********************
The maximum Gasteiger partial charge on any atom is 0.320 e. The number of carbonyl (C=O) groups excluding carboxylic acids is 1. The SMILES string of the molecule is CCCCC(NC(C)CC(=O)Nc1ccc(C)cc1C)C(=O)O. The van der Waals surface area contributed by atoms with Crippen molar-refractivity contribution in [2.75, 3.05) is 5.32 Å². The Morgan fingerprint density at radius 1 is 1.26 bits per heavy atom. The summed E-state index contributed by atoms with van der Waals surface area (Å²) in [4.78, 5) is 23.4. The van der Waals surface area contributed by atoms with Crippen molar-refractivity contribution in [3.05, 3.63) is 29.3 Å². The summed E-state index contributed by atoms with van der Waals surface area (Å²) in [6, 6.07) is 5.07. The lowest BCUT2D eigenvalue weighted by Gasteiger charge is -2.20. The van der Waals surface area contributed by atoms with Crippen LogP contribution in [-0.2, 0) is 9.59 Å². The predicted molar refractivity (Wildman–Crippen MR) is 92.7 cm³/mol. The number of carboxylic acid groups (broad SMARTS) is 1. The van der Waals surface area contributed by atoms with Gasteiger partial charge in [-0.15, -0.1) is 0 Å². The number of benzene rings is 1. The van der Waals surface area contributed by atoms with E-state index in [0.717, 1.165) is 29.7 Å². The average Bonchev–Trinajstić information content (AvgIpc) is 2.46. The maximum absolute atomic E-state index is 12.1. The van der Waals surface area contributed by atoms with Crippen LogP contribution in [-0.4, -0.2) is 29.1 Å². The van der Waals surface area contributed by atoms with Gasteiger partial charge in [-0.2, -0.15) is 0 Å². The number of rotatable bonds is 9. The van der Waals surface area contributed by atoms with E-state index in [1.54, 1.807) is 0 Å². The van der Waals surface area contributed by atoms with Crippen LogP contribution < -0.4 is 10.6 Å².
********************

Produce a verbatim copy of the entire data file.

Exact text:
The maximum Gasteiger partial charge on any atom is 0.320 e. The number of carbonyl (C=O) groups excluding carboxylic acids is 1. The SMILES string of the molecule is CCCCC(NC(C)CC(=O)Nc1ccc(C)cc1C)C(=O)O. The van der Waals surface area contributed by atoms with Crippen molar-refractivity contribution in [2.75, 3.05) is 5.32 Å². The Morgan fingerprint density at radius 1 is 1.26 bits per heavy atom. The summed E-state index contributed by atoms with van der Waals surface area (Å²) in [4.78, 5) is 23.4. The van der Waals surface area contributed by atoms with Crippen molar-refractivity contribution in [3.05, 3.63) is 29.3 Å². The summed E-state index contributed by atoms with van der Waals surface area (Å²) in [6, 6.07) is 5.07. The lowest BCUT2D eigenvalue weighted by Gasteiger charge is -2.20. The van der Waals surface area contributed by atoms with Crippen LogP contribution in [-0.2, 0) is 9.59 Å². The predicted molar refractivity (Wildman–Crippen MR) is 92.7 cm³/mol. The number of carboxylic acid groups (broad SMARTS) is 1. The van der Waals surface area contributed by atoms with Gasteiger partial charge in [-0.15, -0.1) is 0 Å². The number of benzene rings is 1. The van der Waals surface area contributed by atoms with E-state index in [0.717, 1.165) is 29.7 Å². The average Bonchev–Trinajstić information content (AvgIpc) is 2.46. The maximum absolute atomic E-state index is 12.1. The van der Waals surface area contributed by atoms with Crippen LogP contribution in [-0.4, -0.2) is 29.1 Å². The van der Waals surface area contributed by atoms with Gasteiger partial charge in [-0.2, -0.15) is 0 Å². The number of rotatable bonds is 9. The van der Waals surface area contributed by atoms with E-state index in [1.54, 1.807) is 0 Å². The van der Waals surface area contributed by atoms with Crippen LogP contribution < -0.4 is 10.6 Å².